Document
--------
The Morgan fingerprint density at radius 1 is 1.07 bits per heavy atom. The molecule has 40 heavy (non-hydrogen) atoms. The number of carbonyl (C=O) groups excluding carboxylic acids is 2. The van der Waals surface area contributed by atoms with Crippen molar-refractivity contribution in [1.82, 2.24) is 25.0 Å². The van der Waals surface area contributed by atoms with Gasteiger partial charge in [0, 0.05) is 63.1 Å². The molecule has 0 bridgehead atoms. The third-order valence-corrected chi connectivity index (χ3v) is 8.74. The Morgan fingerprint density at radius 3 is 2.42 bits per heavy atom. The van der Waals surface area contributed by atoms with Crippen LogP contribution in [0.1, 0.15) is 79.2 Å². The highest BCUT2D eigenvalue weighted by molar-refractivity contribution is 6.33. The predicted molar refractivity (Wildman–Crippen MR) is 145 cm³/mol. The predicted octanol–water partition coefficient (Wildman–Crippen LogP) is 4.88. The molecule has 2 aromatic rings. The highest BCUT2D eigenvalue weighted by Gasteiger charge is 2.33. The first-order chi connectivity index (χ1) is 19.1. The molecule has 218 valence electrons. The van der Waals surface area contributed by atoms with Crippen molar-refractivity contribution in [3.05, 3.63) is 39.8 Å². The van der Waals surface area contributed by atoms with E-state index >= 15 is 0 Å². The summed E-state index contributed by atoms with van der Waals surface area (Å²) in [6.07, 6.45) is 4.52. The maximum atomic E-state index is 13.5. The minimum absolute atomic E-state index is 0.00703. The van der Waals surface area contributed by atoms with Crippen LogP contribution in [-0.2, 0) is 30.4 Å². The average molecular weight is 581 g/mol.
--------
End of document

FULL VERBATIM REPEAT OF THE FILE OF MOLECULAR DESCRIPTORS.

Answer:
The Morgan fingerprint density at radius 1 is 1.07 bits per heavy atom. The molecule has 40 heavy (non-hydrogen) atoms. The number of carbonyl (C=O) groups excluding carboxylic acids is 2. The van der Waals surface area contributed by atoms with Crippen molar-refractivity contribution in [1.82, 2.24) is 25.0 Å². The van der Waals surface area contributed by atoms with Gasteiger partial charge in [0, 0.05) is 63.1 Å². The molecule has 0 bridgehead atoms. The third-order valence-corrected chi connectivity index (χ3v) is 8.74. The Morgan fingerprint density at radius 3 is 2.42 bits per heavy atom. The van der Waals surface area contributed by atoms with Crippen LogP contribution in [0.1, 0.15) is 79.2 Å². The highest BCUT2D eigenvalue weighted by molar-refractivity contribution is 6.33. The predicted molar refractivity (Wildman–Crippen MR) is 145 cm³/mol. The predicted octanol–water partition coefficient (Wildman–Crippen LogP) is 4.88. The molecule has 2 aromatic rings. The highest BCUT2D eigenvalue weighted by Gasteiger charge is 2.33. The first-order chi connectivity index (χ1) is 19.1. The molecule has 218 valence electrons. The van der Waals surface area contributed by atoms with Crippen molar-refractivity contribution in [3.05, 3.63) is 39.8 Å². The van der Waals surface area contributed by atoms with E-state index >= 15 is 0 Å². The summed E-state index contributed by atoms with van der Waals surface area (Å²) in [6.07, 6.45) is 4.52. The maximum atomic E-state index is 13.5. The minimum absolute atomic E-state index is 0.00703. The van der Waals surface area contributed by atoms with Crippen LogP contribution in [-0.2, 0) is 30.4 Å². The average molecular weight is 581 g/mol.